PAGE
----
An interview with Kimberley & David Rudd by Fredericka Davis
By Fredericka Davis
Our conversation on diversity, equity and inclusion was held in the midst of a pandemic and during the ongoing U.S. Presidential election. Although the focus of our conversation was to gain the perspective of the featured executives viewpoint on Diversity, Equity and Inclusion, we couldn’t miss an opportunity to touch on the possible effects of the current life events and its impact on diversity, equity and inclusion efforts for the field of public relations.
The ideas start here! With over three decades of experience in writing, marketing and communication, and public relations, Kimberley Rudd leads Rudd Resources’ clients in finding their voice and tone for internal and external communications.
Kim’s background in public relations firms and brick-and-mortar retail businesses showcase her ability to craft and communicate the intentions and visions of Rudd Resources clients.
Writing, listening, and cultivating results-driven communication. As Rudd Resources’ Vice President and Senior Counselor David Rudd commits to offering clients results-driven direction and guidance. With journalism, corporate communications and public relations agency experience, David provides clients the impact and expertise of a large firm with the individuality of the Rudd Resources experience.
Let’s Talk DE&I…
The number of people of color in the field of PR (especially in senior level roles) remains low; what steps would you suggest being taken to increase awareness of the various career opportunities in PR?
D.R.: “It’s a two-way street; we need to be more creative in the way we invite people into the profession and be intentional. Also, the profession needs be creative and find ways to bring people in who are not your usual suspects.”
Educate and inform: Help young people understand the power and importance of Public Relations and how the various roles the field can determine the outcome of today’s media.
K.R.: “Pipeline. More people of color could succeed in Public Relations if more agencies helped fill the pipeline with more people of color.”
Has the pandemic (COVID-19) changed the DE&I in public relations or the way you’ve gone about business in your organization?
K.R. “No, the pandemic caused a small shift early on with a few setbacks (in March) with projects being halted, but overall, the pandemic has only mildly affected our day-to-day business and certainly has affected the way we work as a team. However, the murders of Breonna Taylor and George Floyd, which triggered a racial justice crisis affected our business. Many of our clients were asking, “What should we say? Should we do anything?” It accelerated clients’ needs to take bold stands on racial justice.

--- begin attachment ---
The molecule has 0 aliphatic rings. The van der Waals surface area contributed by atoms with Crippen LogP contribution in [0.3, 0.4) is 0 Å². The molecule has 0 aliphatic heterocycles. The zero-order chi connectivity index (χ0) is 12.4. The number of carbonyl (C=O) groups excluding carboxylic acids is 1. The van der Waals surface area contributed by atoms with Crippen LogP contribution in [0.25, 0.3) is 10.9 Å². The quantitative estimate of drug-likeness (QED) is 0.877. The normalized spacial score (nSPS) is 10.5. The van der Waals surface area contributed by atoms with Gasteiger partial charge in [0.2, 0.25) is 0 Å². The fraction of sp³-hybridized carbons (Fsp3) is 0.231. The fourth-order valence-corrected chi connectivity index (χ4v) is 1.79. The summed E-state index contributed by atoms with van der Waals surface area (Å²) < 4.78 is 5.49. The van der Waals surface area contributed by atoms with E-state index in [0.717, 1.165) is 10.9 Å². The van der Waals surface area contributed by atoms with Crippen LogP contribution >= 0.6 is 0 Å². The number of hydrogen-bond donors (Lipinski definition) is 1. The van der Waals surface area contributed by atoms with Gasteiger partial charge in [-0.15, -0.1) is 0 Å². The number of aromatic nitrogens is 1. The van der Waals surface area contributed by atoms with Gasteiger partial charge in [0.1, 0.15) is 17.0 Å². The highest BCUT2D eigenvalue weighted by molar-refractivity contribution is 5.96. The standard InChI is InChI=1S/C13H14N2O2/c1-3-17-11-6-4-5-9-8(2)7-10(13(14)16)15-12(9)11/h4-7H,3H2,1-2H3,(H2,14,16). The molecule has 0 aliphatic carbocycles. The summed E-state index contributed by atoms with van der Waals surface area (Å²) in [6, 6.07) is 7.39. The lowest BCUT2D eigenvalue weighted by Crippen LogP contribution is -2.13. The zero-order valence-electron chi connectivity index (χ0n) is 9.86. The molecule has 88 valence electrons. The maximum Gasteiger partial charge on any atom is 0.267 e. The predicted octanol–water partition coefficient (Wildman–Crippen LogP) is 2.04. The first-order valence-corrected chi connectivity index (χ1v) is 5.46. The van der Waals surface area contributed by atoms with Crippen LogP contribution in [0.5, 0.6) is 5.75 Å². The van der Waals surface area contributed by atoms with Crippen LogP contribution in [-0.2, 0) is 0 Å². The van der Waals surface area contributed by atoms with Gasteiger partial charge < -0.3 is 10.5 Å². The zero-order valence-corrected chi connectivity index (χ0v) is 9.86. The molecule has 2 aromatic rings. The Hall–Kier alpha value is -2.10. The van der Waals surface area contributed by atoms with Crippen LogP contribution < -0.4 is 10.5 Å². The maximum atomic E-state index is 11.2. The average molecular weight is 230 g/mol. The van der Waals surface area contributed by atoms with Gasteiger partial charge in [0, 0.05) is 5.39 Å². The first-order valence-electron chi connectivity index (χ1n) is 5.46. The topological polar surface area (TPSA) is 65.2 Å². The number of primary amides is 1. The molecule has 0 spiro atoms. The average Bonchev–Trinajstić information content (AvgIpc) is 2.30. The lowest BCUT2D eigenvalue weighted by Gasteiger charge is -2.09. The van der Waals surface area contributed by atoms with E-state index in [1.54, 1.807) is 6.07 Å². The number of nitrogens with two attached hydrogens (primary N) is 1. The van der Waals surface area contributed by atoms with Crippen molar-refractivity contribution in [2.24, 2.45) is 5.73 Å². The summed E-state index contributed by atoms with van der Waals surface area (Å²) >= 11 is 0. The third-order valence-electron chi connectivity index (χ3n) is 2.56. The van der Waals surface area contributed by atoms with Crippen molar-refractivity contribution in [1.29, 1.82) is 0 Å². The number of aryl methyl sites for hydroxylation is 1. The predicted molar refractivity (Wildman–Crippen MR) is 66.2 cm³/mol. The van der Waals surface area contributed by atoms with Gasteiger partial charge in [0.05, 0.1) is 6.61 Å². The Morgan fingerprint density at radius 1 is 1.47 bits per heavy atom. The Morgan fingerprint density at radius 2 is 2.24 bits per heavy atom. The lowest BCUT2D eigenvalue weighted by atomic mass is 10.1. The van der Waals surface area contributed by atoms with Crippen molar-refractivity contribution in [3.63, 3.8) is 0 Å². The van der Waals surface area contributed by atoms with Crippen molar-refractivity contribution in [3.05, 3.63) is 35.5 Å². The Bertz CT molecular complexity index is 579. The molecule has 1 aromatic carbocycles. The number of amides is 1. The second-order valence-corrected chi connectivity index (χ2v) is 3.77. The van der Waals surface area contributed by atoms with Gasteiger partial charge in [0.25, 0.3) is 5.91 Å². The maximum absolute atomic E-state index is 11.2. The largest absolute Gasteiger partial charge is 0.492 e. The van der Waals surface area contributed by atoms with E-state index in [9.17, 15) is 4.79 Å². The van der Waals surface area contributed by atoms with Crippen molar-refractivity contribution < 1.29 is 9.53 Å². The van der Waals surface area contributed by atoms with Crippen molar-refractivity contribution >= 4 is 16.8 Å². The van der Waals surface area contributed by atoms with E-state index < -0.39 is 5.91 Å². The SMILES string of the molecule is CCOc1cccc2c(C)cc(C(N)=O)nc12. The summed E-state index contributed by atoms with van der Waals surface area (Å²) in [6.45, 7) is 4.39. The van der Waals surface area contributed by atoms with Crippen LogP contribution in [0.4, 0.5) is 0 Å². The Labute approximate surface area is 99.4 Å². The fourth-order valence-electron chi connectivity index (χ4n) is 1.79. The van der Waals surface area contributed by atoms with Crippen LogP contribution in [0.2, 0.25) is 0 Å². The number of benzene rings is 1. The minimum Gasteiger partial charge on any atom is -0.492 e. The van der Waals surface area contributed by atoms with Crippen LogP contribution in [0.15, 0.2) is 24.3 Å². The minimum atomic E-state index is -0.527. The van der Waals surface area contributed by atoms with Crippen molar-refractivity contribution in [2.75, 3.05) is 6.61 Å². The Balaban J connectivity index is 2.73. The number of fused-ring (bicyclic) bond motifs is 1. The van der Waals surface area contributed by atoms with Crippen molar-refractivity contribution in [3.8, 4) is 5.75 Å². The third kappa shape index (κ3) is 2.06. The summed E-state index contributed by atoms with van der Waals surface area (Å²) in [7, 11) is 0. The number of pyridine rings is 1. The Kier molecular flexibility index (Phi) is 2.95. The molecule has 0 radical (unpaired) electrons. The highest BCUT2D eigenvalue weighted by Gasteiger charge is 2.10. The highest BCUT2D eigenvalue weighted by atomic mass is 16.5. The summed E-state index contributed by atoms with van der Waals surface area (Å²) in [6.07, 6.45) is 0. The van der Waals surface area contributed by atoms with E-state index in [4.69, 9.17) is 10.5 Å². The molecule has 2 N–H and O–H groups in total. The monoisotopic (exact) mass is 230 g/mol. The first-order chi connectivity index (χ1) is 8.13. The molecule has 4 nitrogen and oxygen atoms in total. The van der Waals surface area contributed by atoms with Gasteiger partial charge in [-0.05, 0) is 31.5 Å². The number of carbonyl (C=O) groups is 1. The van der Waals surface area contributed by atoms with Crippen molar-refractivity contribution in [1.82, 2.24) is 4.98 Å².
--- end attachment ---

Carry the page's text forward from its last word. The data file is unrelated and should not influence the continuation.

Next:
With the former President’s Executive Order regarding Diversity, Equity and Inclusion training, have any of your clients expressed concern or feedback as to how it may impact their DE&I efforts?
D.R. “The short answer is No.” We have a client that represents a company that does a lot of federal work and that client has been wrestling with the position it needs to take. Our client wanted to have an independent review of their position on Diversity Equity and Inclusion or as they call it “Racial Social Equity” with the goal of figuring out, “How do we get better at this? How are we treating our employees? Are we making sure the workplace is welcoming?” How do we get better with our supplier diversity?”. The company had a DE&I position but with the events of social injustice this past summer
We’ve had exposure to clients who are wrestling with this issue. Especially those who have a military background / training to follow orders of the Commander in Chief regardless of personal feeling and those in the same company that feel the organization should take a stand in opposition of the executive order if they’re serious about diversity, equity and Inclusion initiatives and culture in the organization.
At the end of the day the President’s executive order on Diversity, Equity and Inclusion Training may have an impact on our business as our clients are working out ways to message around the order and how to use the right approach to say to the outside world and their employees “We Will Stay the Course”, “We’re Committed to Diversity and Inclusion”, We’re Committed to the Fact it Makes Us Better”, We’re Committed to the Fact it Improves Our Performance as a Company”.
K.R. “This is a time from companies to put their stake in the ground and take a stand, even if it means risking funding (for those who can).”
Fredericka Davis is a second year graduate student in the DePaul University’s College of Communication Public Relations and Advertising Program. Fredericka is a 2020-2021 LAGRANT Foundation scholarship recipient. Along with being a full-time student, she is employed full-time in the financial service arena with goals to transition into public relations and advertising after graduation in Spring 2021. This is part of an ongoing series of interviews by students in Culpwrit’s DEI course at DePaul.